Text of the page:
Does Changing the Dropout Age Matter?

Among the many policy proposals in the president's state of the union last night, you may have missed his one-liner, urging states to adopt a dropout age of 18, with a goal of reducing the dropout rate. Right now, in most states students must attend school until they are 16 or 17. However, even before last night's speech, several states were considering legislation to raise the dropout age, like Wyoming and Kentucky. Many states—19 back in 2009—already had raised the age for compulsory attendance to 18. With so many states doing it, and the president pushing the policy, presumably it works, right?

Well, not exactly. In 2009, the Rennie Center in Massachusetts came out with a report investigating the impact of the policy. Their conclusion? Focus on other policies first.

The comprehensive report showed a lack of evidence that changing the age for compulsory school attendance had a major impact on the dropout rate. Based on 2004-05 data, it showed that of the ten states with the highest graduation rates, only three had a dropout age of 18. Over at Kentucky's Bluegrass Institute, Richard Innes updated the Rennie Center report with 2008-09 dropout data, and found that while some states with a dropout age of 18 have have better graduation rates than the national average, others, like Utah, California and Nebraska, do not. 

Compulsory attendance "is not a silver bullet," explains Chad d'Entremont, the Rennie Center's executive director. Instead, he argued that raising the dropout age "needs to be accompanied by a host of supports that address the root causes." d'Entremont pointed to options like night classes for students who felt a need to work while in school and a bigger emphasis on goal-setting and counseling so that alienated students had at least on adult in the school they could turn to.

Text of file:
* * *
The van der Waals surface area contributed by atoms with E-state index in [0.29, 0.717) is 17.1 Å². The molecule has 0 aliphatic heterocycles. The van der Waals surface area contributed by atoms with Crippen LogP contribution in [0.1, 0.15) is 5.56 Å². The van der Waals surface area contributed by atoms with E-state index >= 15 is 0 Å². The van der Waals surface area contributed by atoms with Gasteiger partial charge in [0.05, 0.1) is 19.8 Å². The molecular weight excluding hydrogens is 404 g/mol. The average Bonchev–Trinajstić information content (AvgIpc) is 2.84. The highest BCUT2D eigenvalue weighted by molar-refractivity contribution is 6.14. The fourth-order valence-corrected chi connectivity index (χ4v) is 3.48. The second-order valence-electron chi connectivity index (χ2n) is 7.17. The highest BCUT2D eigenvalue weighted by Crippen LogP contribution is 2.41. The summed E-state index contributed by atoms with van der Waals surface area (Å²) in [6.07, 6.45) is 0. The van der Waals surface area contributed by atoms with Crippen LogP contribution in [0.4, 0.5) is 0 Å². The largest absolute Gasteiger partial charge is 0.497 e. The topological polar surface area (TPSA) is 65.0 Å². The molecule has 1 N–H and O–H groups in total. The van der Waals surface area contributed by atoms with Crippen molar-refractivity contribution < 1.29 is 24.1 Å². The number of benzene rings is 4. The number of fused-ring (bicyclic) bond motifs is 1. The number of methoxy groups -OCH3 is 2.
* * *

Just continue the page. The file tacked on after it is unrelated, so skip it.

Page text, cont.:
To really lower the dropout rate, d'Entremont argued for early childhood care, like more pre-k and full-day kindergarten, and a better way to monitor which kids are likely to be at high-risk of dropping out—and provide resources in elementary and middle school. "We need to focus more on prevention as opposed to intervention," he said, explaining that "changes that occur at the very tail end of a student's career" are least likely to bring change.

The trouble, of course, many of those elements, like better guidance counselors, are hard to implement at a policy level. The federal and even state governments cannot dictate how schools are run day-to-day. And with widespread cuts to education, many schools are scrambling to get by, rather than pushing to expand professional development for their staff and outreach to parents. But even those schools and districts that are innovating right now are doing so on their own—it's hard to legislate on-the-ground work.

Still d'Entremont was optimistic—even about the potential impact of Obama's call to raise the dropout age. "I think an argument can be made that their is symbolic value in identifying as a goal what we hope all students achieve," he said, noting that education has only recently become a major policy topic that gets addressed in state of the unions.

"That really hasn't been a regular occurrence," he said.

 

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